SAN FRANCISCO – The biggest U.S. public pension system may have set off a race among funds to disclose the amount of profit it has shared with private-equity firms.
The California Public Employees' Retirement System last week released a much-anticipated report saying its private-equity managers, such as Blackstone Group LP and Apollo Global Management LLC., reaped $3.4 billion since 1990 under profit-sharing agreements. Calpers earned $24 billion on those investments during that time.
Such profits have become a flash point in the debate over whether taxpayer-financed pension funds should take on the risks and complexity common in private-equity deals, and whether investors are getting their money's worth. Increasingly, pensions have turned to alternative investments rather than traditional stocks and bonds to boost returns needed to match lifetime benefits promised to government workers.
"Because Calpers is going through this exercise, it's going to mean that other large institutional investors are going to be asking their private-equity firms the same questions," said Reena Aggarwal, a finance professor at Georgetown University in Washington.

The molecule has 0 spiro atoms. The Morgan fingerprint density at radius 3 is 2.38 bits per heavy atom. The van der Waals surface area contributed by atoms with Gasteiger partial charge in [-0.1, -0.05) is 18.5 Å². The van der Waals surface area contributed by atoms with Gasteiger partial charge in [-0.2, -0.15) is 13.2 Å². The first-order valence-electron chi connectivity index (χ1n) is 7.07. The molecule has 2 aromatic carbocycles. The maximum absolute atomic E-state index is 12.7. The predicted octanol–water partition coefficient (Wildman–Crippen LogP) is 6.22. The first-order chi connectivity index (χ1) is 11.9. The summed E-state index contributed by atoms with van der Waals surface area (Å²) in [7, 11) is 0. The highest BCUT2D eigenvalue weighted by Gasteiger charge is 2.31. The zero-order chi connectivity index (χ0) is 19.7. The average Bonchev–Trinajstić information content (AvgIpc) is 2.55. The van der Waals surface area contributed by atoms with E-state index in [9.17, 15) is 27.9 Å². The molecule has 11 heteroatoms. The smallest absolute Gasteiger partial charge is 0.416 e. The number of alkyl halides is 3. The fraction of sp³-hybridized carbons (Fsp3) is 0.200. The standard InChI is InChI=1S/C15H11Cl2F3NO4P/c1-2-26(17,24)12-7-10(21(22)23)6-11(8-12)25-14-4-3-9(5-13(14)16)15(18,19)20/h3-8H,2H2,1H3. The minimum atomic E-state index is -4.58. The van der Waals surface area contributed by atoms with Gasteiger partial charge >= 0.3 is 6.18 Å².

Private-equity managers typically charge investors a 1 percent to 2 percent annual management fee on committed capital that is taxed as income. They generally also keep 20 percent of investment profits as carried interest.
Over time, the Calpers disclosure "will raise questions about whether the total amount of compensation paid to private- equity managers is more than is necessary," said Michael Flaherman, a former Calpers board member.
Other retirement systems are taking notice. New Jersey's public pension already reports carried interest, and disclosed that it paid about $600 million in private-equity fees and incentives in 2014 with $334.8 million going to carried interest.